What's New in Health Care Reform provides an overview of the past week’s news, updates, and commentary in health care reform and utilization management.
Obamacare's Medicaid Expansion Increases Access to Care
A new study finds that Obamacare’s Medicaid expansion led to gains in access to health care in two Southern states. The study, published in the Journal of the American Medical Association, finds that patients fared better in Kentucky and Arkansas—two states that accepted the expansion of Medicaid—compared to Texas, which has rejected it. Via The Hill.
Obama's Health Secretary Wants to Make Patients Healthier by Transforming How Doctors and Hospitals Get Paid
As President Obama closes in on his final months in office, few parts of his legacy loom larger than the Affordable Care Act, the landmark health care overhaul he signed in 2010 that helped extend health coverage to more than 20 million previously uninsured Americans. But largely out of the spotlight, Obama administration officials have labored on an equally sweeping project to transform the way America’s doctors, hospitals, and other medical providers deliver care. Via LA Times.
Fixing the Insurance Exchanges
Like basketball players who are sick of losing a game, many health insurers who ventured into the new marketplaces are sending a clear message: We're taking our ball and going home. And if the government wants them to play again, they want more of the rules changed. Via Morning Consult.
Obamacare’s Markets Will Be Less Competitive Next Year. Here’s Why.
Competition on the Obamacare marketplaces will decline next year. There will be significantly more places in the country where customers have no choice of health insurance because just one company signed up to sell coverage. This is the conclusion that health policy experts have increasingly gravitated toward in recent months and weeks, as major insurance companies have announced hundreds of millions of dollars in financial losses on the Obamacare marketplaces. Via VOX.
The Race for a Zika Vaccine Is Intense. But It May Be Missing the Most Important Players
Some of the work has been astonishingly quick. Human trials for two experimental vaccines have already begun. But a vaccine is likely still several years off, and there are indications the wait could be lengthened by a complication that has little to do with the science of vaccine development: The world’s top-tier pharmaceutical companies are largely hanging back, reluctant to get into the race for a vaccine. Via STAT.
What Will the Health Insurance Market in Minnesota Look Like in 2017?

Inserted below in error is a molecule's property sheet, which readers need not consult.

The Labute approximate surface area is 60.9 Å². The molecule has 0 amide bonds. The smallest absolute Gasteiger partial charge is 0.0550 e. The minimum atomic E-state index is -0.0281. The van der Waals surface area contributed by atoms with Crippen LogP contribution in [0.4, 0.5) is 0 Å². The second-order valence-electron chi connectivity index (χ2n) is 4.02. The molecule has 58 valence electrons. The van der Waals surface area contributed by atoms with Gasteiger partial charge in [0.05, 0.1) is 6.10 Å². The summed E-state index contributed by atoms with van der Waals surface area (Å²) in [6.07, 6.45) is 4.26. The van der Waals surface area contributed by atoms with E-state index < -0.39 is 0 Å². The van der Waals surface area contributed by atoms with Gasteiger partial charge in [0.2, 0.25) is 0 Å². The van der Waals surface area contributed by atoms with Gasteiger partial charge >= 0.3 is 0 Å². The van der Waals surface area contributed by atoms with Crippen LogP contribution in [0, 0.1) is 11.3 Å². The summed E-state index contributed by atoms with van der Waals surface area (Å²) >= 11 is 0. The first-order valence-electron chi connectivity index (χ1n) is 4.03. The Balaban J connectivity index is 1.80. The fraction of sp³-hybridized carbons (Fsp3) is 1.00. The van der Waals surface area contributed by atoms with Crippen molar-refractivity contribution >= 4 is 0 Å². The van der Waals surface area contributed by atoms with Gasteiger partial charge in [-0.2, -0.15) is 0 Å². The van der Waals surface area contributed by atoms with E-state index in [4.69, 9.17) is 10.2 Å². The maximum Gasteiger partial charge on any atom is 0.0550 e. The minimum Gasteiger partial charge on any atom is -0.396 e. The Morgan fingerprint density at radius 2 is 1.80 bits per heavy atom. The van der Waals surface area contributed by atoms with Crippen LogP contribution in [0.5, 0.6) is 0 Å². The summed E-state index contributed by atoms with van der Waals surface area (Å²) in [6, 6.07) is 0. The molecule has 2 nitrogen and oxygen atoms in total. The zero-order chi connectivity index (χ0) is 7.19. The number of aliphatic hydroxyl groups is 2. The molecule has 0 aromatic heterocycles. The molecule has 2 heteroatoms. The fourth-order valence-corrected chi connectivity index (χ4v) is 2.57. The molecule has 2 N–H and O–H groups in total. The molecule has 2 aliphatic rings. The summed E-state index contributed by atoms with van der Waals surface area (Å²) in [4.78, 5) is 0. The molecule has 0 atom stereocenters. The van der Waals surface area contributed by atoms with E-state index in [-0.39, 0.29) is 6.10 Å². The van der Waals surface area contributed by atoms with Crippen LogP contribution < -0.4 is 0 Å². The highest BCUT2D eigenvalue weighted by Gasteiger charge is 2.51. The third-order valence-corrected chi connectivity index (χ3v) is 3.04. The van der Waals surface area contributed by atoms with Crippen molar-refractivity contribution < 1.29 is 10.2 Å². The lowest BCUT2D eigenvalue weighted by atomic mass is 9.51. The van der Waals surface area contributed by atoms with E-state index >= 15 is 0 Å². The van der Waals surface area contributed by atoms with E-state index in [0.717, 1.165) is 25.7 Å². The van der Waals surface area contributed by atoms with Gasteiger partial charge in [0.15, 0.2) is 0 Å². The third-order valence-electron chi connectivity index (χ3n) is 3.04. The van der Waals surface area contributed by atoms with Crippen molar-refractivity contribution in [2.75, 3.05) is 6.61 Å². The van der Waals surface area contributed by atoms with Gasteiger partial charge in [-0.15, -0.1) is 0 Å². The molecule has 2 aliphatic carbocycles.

When it comes to health insurance, this is a confusing time. Many Minnesotans were thrown into uncertainty when Blue Cross and Blue Shield of Minnesota announced it had decided to stop selling health plans to individuals and families starting next year. It's especially confusing if you're buying insurance on your own, outside of an employer. Via MPR.
Beyond "Obamacare": State Initiatives Refocus Health Debate
Moving beyond "Obamacare," political activists are looking to state ballot questions to refocus the nation's long-running debate over government's role in health care. Via AP.
Employers’ Health Benefit Increases Will Be Far Lower Than ACA Premiums
A majority of large employers expect the cost growth for their health care benefit to remain stable at 6 percent in 2017, but specialty drugs are the most-cited driver of cost increases, according to a survey report released by the National Business Group on Health. The report is an annual survey of the group’s members. It reflects plan design information of 133 large employers from a wide variety of industry sectors. Via Morning Consult.
Burwell to GOP Lawmakers: Zika Funds Sorely Needed
Secretary of Health and Human Services Sylvia Burwell told Republican lawmakers that funding for the Zika virus is badly needed, urging Sen. John Cornyn to work toward a bipartisan funding bill. In a letter sent to Cornyn, in response to a letter to the administration from the Texas delegation, Burwell said the National Institutes of Health and the Biomedical Advanced Research and Development Authority will run out of funds for the virus by the end of the month. The Centers for Disease Control and Prevention has spent $143 million of an allocated $222 million, which it is expected to spend by the end of the year, she said. Via Morning Consult.
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Big Driver of Medicare Spending: Doctors Doing More Tests in Their Offices
Testing for the condition rose nationwide in recent years after a device became available that allows doctors to perform tests in their offices—and to make more profit from Medicare for doing so. The federal program for seniors and disabled people paid out $16.7 million for the test in 2014, according to the latest data, a 10-fold increase from two years earlier. Via Wall Street Journal.